Oregon’s farmworkers are subject to powerful economic, political, spatial, and discursive practices that render them invisible, thus facilitating their exploitation and reproducing the structures of symbolic violence that furthers their social suffering. In spite of their invisibility, farmworkers demonstrate enormous political agency and collectively organize to defend their rights. A worker-led movement of striking mushroom pickers in Salem, Oregon in 2001 demonstrates this. Through collaborative research with workers who led the movement and the Pineros y Campesinos Unidos del Noroeste (PCUN) union, this investigation brings the voices of these workers to the forefront through the documentary medium. Collaborative research and new and participatory forms of social media offer exciting avenues for documenting and disseminating farmworker testimony.

A concert by Alberto Carrión to celebrate Julia de Burgos centenary

May 8, 2014
3:30 pmto5:00 pm

Burgos_Carrion_PosterGerlinger Lounge
1468 University St.
UO campus

An event to celebrate the centenary of the renowned Puerto Rican poet Julia de Burgos (1914-1953), with a performance of Burgos’s poetry set to original music by the Puerto Rican musician Alberto Carrión. Carrión will also participate in a question and answer session about his composition process and his relationship to Burgos’ poetry. Simultaneous translation to English will be provided.

Julia de Burgos has been recognized as one of the most important voices of the Latin American avant-garde, and is also a foundational figure in feminist and African Puerto Rican writing. Alberto Carrión is one of the most well known Puerto Rican composers and singers from the seventies, and he has previously set to music the poetry of Luis Palés Matos. His CD on Julia de Burgos is being launched this coming March. This event will recognize and celebrate the contributions of one of Latin America’s greatest poets of the twentieth century to the Latin American canon.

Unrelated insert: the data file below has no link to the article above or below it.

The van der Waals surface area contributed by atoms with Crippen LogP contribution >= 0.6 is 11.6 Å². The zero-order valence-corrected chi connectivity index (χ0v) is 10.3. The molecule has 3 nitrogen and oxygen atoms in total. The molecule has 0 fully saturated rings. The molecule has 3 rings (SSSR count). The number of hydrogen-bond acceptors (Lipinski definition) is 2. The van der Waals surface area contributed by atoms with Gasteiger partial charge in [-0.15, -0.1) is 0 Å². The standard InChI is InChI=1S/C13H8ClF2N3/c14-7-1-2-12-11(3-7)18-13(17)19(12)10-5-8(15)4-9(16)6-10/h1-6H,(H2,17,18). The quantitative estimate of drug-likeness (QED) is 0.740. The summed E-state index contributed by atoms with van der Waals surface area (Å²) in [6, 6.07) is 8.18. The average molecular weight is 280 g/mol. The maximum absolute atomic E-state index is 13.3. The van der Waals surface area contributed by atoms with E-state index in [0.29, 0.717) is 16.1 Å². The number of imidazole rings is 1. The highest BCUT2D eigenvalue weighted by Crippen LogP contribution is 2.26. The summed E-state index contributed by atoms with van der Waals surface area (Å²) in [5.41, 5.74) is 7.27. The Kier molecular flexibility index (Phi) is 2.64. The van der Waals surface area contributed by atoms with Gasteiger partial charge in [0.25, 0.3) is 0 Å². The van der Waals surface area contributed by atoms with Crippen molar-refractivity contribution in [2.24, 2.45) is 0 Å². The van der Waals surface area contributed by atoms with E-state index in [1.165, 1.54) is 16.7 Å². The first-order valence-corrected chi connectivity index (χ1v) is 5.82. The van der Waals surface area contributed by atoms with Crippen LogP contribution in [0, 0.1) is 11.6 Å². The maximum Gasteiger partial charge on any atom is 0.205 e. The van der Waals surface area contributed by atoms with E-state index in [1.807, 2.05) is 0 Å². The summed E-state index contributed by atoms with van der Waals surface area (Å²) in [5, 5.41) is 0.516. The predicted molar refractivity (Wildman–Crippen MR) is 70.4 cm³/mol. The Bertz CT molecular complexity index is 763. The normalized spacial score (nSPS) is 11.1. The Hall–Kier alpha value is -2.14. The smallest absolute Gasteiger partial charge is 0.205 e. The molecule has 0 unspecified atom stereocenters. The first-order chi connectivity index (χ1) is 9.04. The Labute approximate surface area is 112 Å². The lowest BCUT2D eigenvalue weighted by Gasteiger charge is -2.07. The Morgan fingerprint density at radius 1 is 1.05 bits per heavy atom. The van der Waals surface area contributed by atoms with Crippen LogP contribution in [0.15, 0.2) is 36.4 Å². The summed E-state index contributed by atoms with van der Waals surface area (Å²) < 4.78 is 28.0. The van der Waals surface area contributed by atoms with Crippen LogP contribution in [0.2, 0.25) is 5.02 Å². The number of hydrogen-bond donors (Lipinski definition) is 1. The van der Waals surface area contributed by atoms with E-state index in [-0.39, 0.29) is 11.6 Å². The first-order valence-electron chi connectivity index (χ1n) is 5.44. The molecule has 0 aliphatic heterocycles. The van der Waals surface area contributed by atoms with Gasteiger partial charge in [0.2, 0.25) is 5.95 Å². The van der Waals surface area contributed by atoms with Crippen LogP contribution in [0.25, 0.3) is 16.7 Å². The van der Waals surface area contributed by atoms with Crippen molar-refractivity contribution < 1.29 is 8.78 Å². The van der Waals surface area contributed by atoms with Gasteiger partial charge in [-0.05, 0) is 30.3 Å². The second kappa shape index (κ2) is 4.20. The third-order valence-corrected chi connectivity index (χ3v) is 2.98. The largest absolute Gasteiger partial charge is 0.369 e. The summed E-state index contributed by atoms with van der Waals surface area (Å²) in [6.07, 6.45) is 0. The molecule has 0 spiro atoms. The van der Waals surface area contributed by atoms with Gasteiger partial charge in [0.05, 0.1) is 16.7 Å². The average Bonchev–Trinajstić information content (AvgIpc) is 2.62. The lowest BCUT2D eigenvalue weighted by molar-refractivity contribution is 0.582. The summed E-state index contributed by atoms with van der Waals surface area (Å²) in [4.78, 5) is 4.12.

Sponsored by Romance Languages, the Center for the Study of Women in Society Women of Color Project, Center for Latino/a and Latin American Studies, LAS, OHC, CAS, and English.

“The Role of Public Art in the Oaxaca Rebellion of 2006”— César Chávez Victoria, Oaxacan artist

March 5, 2014
2:00 pmto3:00 pm

asaro_JSMA_flyerJordan Schnitzer
Museum of Art
Ford Lecture Hall
1430 Johnson Lane
UO campus

http://jsma.uoregon.edu/events/lecture-role-public-art-oaxaca-rebellion-2006

César Chávez Victoria, artist and member of the ASARO collective, will discuss the founding of the group and its role in the 2006 Oaxaca Rebellion.

César Chávez Victoria is a graphic artist from Oaxaca, Mexico who specializes in wood, linoleum, glass, and other forms of engraving and print-making. Trained in the fine arts school of Oaxaca (Bellas Artes), César has worked with ASARO, Asamblea de Artistas Revolucionarios de Oaxaca (The Assembly of Revolutionary Artists of Oaxaca, ASARO) since its founding in 2006. He has worked with youth in a wide range of contexts producing large public art works and murals and has also experimented with animation. César’s images have appeared on T-shirts, walls, installations, and even on buttons. › Continue reading